Chapters The Hammer Falls, The Beginning of Wisdom


Reader's advisory, there is more poetry in this analysis.

Now that we have that lovely thing to look forward to, we go back to Roran.

Roran has watch. It's dark. The moon is floating. He's trying not to fall asleep. A wind blows and all of a sudden he starts feeling the need to flee. And the Ra'zac are back. Or one of them at least. Riding on their parent, which apparently is very cunning... but doesn't seem to be able to speak... unless they do it telepathically. In any case, this very cunning creature lets out a very loud screech thus breaking its cover and letting everyone know it's there.

This gives the watch time to get to everyone and tell them to shut up. They also have time to calm the animals down, though Roran has to shoot a donkey that doesn't shut up. This donkey has alerted the Ra'zac to their position. However... they fly away. Which then leaves me to wonder, what was the point of this scene? The Ra'zac knew they were there... but they left. It vaguely reminds me of the scene in the Lord of the Rings in Hollin when the Crebin attack the the Fellowship.

But it's over and done with and then the next morning they go to talk to the Barge owner. They discuss when they're going to leave and things like that. Then the villagers prepare to leave. The next day, Roran and a group of villagers who are going to guard the boats and help man them go into town again. This time the guards stop them and one of them goes, and the following scene ensues:

Gaurd: Um.. you look familiar, what's your name?
Roran: Stronghammer.
Gaurd: Are you sure it's not Roran?

See, now what I would have done, is bluffed my way through, saying something, like, "No, I'm sorry. Remember I came through here a few days ago. That's probably where you remember me from." No, instead he ups and kills them and thinks "Now I've killed ten." And then has one of the guys get rid of the bodies in a ditch. They then go to the docks and get ready to leave. The barge captain wants to know how he won such loyalty from his men. Roran says because he saved them from slavery and being eaten. I think it's because he's going to go all berserker on them.

The barge captain's daughter shows up to wish him a good journey and makes Roran feel all sad for the people he killed, "As he watched Clovis bid his family farewell, Roran thought of the two soldiers dead by the gate. They might have had families as well. Wives and children who loved them and a home they returned to each day... He tasted bile and hate to wrench his thoughts back to the pier to avoid being sick." (page 424). My only response to this is, Roran should have thought about this before he went all stabbity. I think it's there to show that Roran isn't a cold blooded killer and feels that he did something wrong. But it doesn't work because he didn't think when he went all stabity. He just did. And he had no bad thoughts about it until maybe several hours later. So, he's not a man who doesn't like killing, but instead, a cold blooded killer who maybe later feels remorse and only for a minute. In fact he probably wouldn't have felt remorse at all, unless he saw the child.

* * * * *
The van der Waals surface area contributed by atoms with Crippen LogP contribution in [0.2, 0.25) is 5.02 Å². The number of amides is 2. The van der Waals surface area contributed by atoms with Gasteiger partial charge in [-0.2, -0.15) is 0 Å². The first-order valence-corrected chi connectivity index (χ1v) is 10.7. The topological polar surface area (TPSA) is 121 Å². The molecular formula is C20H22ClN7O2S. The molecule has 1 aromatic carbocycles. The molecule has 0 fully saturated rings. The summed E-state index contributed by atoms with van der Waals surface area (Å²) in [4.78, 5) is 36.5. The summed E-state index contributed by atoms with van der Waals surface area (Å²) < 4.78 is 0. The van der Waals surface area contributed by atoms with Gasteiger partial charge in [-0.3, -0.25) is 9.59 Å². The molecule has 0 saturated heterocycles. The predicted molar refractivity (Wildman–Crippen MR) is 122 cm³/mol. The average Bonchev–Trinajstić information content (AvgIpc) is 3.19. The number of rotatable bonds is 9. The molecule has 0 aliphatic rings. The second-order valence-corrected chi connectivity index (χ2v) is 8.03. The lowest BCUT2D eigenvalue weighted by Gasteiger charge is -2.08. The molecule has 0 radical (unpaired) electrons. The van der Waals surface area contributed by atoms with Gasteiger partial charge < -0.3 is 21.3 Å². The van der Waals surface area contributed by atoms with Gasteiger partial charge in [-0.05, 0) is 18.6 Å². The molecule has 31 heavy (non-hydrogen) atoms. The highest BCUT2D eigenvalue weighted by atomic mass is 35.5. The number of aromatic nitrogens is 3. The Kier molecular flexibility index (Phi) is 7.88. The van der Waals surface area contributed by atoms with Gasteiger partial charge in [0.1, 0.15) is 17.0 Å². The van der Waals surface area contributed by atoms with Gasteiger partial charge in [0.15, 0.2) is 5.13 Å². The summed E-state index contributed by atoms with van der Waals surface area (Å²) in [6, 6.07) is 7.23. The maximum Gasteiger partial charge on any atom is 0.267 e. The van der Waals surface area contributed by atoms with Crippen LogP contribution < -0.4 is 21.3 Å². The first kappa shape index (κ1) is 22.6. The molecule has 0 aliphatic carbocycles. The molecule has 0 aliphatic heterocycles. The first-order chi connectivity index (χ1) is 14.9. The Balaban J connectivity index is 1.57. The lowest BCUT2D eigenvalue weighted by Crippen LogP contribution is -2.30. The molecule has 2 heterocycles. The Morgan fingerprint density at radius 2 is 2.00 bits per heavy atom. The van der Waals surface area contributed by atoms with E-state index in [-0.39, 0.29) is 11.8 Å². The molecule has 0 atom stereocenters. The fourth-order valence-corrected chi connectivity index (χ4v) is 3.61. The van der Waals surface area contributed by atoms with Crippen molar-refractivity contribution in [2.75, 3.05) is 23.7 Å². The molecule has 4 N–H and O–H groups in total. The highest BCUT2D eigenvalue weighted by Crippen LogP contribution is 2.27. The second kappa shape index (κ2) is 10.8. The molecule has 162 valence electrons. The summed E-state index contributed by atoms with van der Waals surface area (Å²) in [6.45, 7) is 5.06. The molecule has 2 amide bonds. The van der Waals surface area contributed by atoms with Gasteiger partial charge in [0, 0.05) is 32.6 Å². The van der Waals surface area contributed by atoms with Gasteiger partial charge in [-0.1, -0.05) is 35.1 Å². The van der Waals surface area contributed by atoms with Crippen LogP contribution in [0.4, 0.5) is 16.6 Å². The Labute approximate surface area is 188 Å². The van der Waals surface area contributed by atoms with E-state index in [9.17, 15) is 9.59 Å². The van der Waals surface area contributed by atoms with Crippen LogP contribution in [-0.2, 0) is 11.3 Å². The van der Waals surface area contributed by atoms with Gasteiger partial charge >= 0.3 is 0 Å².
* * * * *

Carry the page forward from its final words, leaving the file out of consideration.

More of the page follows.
As they're leaving the town goes up into alarm. There's some talk about going to see what's up, but they decide they can't because they'll lose the tide. As they float out to see, Roran contemplates how beautiful the day is, the fact that he just killed two people completely forgotten.

When they get to the cove where the other villagers are, the barge owner is all WTF, this isn't what I signed up for! And Roran is yeah well, you're still gonna do it or else. And the barge owner is Okay fine, then tries to stab Roran in the back. And Roran is All No you don't, you're going to do what I say or I'll steal your boats. Barge owner is "oh fine, whatever, I never liked the king anyway." They load up and they leave. The End.

Back to Eragon. Eragon loves the elves' city. He really does. All the animals love the elves because they're not going to get eaten. However, Arya is avoiding Eragon and he's sad about that. So he picks her a bunch of flowers and goes to her room. She's not there, so he proceeds to snoop. He discovers a poem she wrote.

Under the moon, the bright white moon,
lies a pool, a flat silver pool,
among the brakes and brambles
and black hearted pines

Falls a stone, a living stone
cracks the moon, the bright white moon
among the brakes and brambles,
and black heart pines

Shards of light, swords of light
ripple 'cross the pool
the quiet mere, the still tarn
the lonely lake there.

In the night, the dark and heavy night